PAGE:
Isn't it amazing how science fiction can be used to investigate the dilemas of human existence?

Re:Remove it! (4, Funny)

Anonymous Coward | more than 3 years ago | (#34207894)

removing the amygdala completely

It's not worth it, trust me.

-River Tam

PS: Also, I can kill you with my brain.

Re:Remove it! (1)

rastilin (752802) | more than 3 years ago | (#34207906)

That's a good point, they probably would be bolder and have less stress. I wonder if they might also end up dead faster from bad judgements; like attempting things they're unskilled at that have large negative outcomes (driving on an icy road, attacking a mugger without training or a weapon)? What I would love to see is a drug that lets you suppress a dose-Dependant chunk of your fear for a period of time. Would that still allow you to instinctively protect yourself while letting you take fairly consequence free risks?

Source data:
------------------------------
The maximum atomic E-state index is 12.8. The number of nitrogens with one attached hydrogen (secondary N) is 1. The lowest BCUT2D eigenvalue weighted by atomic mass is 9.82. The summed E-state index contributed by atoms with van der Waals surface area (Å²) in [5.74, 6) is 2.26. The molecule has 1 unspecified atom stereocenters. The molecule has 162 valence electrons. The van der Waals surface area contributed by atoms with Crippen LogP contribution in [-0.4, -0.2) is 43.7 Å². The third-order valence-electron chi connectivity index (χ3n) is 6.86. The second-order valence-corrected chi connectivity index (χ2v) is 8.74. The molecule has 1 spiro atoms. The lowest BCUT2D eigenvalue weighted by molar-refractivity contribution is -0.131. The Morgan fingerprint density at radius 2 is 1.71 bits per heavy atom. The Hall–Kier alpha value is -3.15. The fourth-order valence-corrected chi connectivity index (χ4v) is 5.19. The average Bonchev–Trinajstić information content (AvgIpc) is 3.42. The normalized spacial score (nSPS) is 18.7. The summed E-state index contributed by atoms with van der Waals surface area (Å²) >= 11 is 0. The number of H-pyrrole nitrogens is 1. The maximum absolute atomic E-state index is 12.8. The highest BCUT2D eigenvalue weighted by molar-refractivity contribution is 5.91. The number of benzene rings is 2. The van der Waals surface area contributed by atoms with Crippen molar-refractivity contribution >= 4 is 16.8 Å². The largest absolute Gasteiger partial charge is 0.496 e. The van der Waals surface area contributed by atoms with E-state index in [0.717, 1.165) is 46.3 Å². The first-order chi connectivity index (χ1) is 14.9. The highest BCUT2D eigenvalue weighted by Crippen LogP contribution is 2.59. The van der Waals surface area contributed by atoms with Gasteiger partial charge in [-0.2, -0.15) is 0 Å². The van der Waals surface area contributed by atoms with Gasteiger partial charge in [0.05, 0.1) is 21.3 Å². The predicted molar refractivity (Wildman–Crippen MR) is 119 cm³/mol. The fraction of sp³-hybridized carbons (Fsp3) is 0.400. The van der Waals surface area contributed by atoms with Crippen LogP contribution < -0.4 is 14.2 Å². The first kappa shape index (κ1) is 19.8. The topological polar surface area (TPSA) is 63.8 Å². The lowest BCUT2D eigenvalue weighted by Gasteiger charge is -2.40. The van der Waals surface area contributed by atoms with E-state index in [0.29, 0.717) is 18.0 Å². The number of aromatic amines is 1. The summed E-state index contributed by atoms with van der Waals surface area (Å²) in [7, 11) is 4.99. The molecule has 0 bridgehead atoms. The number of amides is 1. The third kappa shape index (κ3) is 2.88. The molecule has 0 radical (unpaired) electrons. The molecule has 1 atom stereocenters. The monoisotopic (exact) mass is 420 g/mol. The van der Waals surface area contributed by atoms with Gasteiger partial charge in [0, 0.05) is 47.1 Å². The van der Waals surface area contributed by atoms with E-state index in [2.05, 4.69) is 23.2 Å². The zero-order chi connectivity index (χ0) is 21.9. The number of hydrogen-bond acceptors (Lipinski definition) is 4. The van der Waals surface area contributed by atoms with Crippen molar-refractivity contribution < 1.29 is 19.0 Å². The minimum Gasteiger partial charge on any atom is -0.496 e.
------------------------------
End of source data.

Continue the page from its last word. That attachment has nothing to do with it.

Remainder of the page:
Re:Remove it! (1)

falldeaf (968657) | more than 3 years ago | (#34208108)

That's a good point, they probably would be bolder and have less stress. I wonder if they might also end up dead faster from bad judgements; like attempting things they're unskilled at that have large negative outcomes (driving on an icy road, attacking a mugger without training or a weapon)? What I would love to see is a drug that lets you suppress a dose-Dependant chunk of your fear for a period of time. Would that still allow you to instinctively protect yourself while letting you take fairly consequence free risks?

Exactly, that would be incredibly interesting to find out about. And being able to lessen fear response instead of removing it would mitigate risk for the individual.

Re:Remove it! (1)

brainboyz (114458) | more than 3 years ago | (#34207926)